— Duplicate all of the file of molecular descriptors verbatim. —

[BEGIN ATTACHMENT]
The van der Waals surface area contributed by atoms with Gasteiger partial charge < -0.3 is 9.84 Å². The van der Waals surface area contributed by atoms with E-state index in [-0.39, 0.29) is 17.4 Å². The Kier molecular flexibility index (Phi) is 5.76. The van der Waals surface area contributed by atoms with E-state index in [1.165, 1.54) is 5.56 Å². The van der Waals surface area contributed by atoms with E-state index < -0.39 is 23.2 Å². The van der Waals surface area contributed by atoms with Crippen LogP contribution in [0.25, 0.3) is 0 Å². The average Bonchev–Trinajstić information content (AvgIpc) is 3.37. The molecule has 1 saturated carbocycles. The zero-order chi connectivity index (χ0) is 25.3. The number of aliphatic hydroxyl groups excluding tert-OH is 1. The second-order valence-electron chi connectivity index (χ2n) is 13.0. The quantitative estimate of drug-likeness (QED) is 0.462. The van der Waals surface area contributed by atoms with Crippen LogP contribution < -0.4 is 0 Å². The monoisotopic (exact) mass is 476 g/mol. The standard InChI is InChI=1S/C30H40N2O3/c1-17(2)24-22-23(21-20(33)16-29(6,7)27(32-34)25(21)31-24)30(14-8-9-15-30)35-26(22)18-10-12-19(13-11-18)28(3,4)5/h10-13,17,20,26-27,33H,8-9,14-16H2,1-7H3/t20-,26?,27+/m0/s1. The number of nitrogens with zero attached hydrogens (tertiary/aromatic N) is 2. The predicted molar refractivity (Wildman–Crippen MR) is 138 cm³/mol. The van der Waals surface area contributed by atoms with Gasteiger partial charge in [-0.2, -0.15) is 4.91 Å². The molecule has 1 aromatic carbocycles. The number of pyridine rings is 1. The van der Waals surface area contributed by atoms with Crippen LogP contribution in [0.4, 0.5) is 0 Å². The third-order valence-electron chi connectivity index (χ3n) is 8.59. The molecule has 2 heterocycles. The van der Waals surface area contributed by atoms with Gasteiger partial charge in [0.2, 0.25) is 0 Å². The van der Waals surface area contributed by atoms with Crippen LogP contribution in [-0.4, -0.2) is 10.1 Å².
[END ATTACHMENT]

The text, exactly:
The van der Waals surface area contributed by atoms with Gasteiger partial charge < -0.3 is 9.84 Å². The van der Waals surface area contributed by atoms with E-state index in [-0.39, 0.29) is 17.4 Å². The Kier molecular flexibility index (Phi) is 5.76. The van der Waals surface area contributed by atoms with E-state index in [1.165, 1.54) is 5.56 Å². The van der Waals surface area contributed by atoms with E-state index < -0.39 is 23.2 Å². The van der Waals surface area contributed by atoms with Crippen LogP contribution in [0.25, 0.3) is 0 Å². The average Bonchev–Trinajstić information content (AvgIpc) is 3.37. The molecule has 1 saturated carbocycles. The zero-order chi connectivity index (χ0) is 25.3. The number of aliphatic hydroxyl groups excluding tert-OH is 1. The second-order valence-electron chi connectivity index (χ2n) is 13.0. The quantitative estimate of drug-likeness (QED) is 0.462. The van der Waals surface area contributed by atoms with Crippen LogP contribution < -0.4 is 0 Å². The monoisotopic (exact) mass is 476 g/mol. The standard InChI is InChI=1S/C30H40N2O3/c1-17(2)24-22-23(21-20(33)16-29(6,7)27(32-34)25(21)31-24)30(14-8-9-15-30)35-26(22)18-10-12-19(13-11-18)28(3,4)5/h10-13,17,20,26-27,33H,8-9,14-16H2,1-7H3/t20-,26?,27+/m0/s1. The number of nitrogens with zero attached hydrogens (tertiary/aromatic N) is 2. The predicted molar refractivity (Wildman–Crippen MR) is 138 cm³/mol. The van der Waals surface area contributed by atoms with Gasteiger partial charge in [-0.2, -0.15) is 4.91 Å². The molecule has 1 aromatic carbocycles. The number of pyridine rings is 1. The van der Waals surface area contributed by atoms with Crippen LogP contribution in [0.4, 0.5) is 0 Å². The third-order valence-electron chi connectivity index (χ3n) is 8.59. The molecule has 2 heterocycles. The van der Waals surface area contributed by atoms with Gasteiger partial charge in [0.2, 0.25) is 0 Å². The van der Waals surface area contributed by atoms with Crippen LogP contribution in [-0.4, -0.2) is 10.1 Å².